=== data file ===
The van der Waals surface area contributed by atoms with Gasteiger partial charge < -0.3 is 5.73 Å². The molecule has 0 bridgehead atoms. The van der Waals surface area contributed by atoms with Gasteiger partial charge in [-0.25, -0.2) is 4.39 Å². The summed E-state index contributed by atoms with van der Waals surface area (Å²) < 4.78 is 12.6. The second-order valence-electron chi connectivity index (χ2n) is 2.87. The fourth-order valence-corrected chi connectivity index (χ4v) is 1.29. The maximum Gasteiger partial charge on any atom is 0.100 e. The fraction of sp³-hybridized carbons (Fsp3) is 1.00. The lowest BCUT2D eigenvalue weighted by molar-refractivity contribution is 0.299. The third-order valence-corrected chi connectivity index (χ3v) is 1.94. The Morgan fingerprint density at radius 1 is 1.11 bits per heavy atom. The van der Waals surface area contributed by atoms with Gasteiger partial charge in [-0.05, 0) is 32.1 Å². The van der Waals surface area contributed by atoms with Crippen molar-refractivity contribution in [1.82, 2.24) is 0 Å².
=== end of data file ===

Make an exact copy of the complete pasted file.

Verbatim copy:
The van der Waals surface area contributed by atoms with Gasteiger partial charge < -0.3 is 5.73 Å². The molecule has 0 bridgehead atoms. The van der Waals surface area contributed by atoms with Gasteiger partial charge in [-0.25, -0.2) is 4.39 Å². The summed E-state index contributed by atoms with van der Waals surface area (Å²) < 4.78 is 12.6. The second-order valence-electron chi connectivity index (χ2n) is 2.87. The fourth-order valence-corrected chi connectivity index (χ4v) is 1.29. The maximum Gasteiger partial charge on any atom is 0.100 e. The fraction of sp³-hybridized carbons (Fsp3) is 1.00. The lowest BCUT2D eigenvalue weighted by molar-refractivity contribution is 0.299. The third-order valence-corrected chi connectivity index (χ3v) is 1.94. The Morgan fingerprint density at radius 1 is 1.11 bits per heavy atom. The van der Waals surface area contributed by atoms with Gasteiger partial charge in [-0.05, 0) is 32.1 Å². The van der Waals surface area contributed by atoms with Crippen molar-refractivity contribution in [1.82, 2.24) is 0 Å².